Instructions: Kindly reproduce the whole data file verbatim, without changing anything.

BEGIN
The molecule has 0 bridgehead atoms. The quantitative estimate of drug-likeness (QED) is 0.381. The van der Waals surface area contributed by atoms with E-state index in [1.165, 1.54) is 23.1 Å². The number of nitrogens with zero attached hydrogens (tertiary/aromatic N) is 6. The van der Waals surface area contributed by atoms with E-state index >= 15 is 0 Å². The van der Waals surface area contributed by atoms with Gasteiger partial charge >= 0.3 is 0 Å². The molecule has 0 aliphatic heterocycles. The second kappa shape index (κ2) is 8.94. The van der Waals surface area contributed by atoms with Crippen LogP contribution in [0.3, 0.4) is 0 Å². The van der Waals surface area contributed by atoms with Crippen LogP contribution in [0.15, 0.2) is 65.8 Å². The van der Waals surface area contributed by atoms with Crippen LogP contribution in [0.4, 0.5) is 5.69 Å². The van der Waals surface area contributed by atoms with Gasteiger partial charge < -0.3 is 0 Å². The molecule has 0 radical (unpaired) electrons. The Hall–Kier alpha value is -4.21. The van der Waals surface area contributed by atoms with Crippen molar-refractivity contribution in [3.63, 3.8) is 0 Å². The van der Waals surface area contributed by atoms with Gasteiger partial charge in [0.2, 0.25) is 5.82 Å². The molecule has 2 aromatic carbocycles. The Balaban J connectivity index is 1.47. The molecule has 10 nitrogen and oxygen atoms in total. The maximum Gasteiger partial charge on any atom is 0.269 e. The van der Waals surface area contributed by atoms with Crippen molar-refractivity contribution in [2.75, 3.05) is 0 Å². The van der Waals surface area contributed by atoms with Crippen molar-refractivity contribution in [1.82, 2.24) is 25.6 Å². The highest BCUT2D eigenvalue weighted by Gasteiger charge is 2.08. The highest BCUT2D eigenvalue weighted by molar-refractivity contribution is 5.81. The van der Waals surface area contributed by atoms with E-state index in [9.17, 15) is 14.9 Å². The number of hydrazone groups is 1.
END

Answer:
The molecule has 0 bridgehead atoms. The quantitative estimate of drug-likeness (QED) is 0.381. The van der Waals surface area contributed by atoms with E-state index in [1.165, 1.54) is 23.1 Å². The number of nitrogens with zero attached hydrogens (tertiary/aromatic N) is 6. The van der Waals surface area contributed by atoms with E-state index >= 15 is 0 Å². The van der Waals surface area contributed by atoms with Gasteiger partial charge >= 0.3 is 0 Å². The molecule has 0 aliphatic heterocycles. The second kappa shape index (κ2) is 8.94. The van der Waals surface area contributed by atoms with Crippen LogP contribution in [0.3, 0.4) is 0 Å². The van der Waals surface area contributed by atoms with Crippen LogP contribution in [0.15, 0.2) is 65.8 Å². The van der Waals surface area contributed by atoms with Crippen LogP contribution in [0.4, 0.5) is 5.69 Å². The van der Waals surface area contributed by atoms with Gasteiger partial charge < -0.3 is 0 Å². The molecule has 0 radical (unpaired) electrons. The Hall–Kier alpha value is -4.21. The van der Waals surface area contributed by atoms with Crippen molar-refractivity contribution in [3.63, 3.8) is 0 Å². The van der Waals surface area contributed by atoms with Gasteiger partial charge in [0.2, 0.25) is 5.82 Å². The molecule has 2 aromatic carbocycles. The Balaban J connectivity index is 1.47. The molecule has 10 nitrogen and oxygen atoms in total. The maximum Gasteiger partial charge on any atom is 0.269 e. The van der Waals surface area contributed by atoms with Crippen molar-refractivity contribution in [2.75, 3.05) is 0 Å². The van der Waals surface area contributed by atoms with Crippen molar-refractivity contribution in [1.82, 2.24) is 25.6 Å². The highest BCUT2D eigenvalue weighted by Gasteiger charge is 2.08. The highest BCUT2D eigenvalue weighted by molar-refractivity contribution is 5.81. The van der Waals surface area contributed by atoms with E-state index in [9.17, 15) is 14.9 Å². The number of hydrazone groups is 1.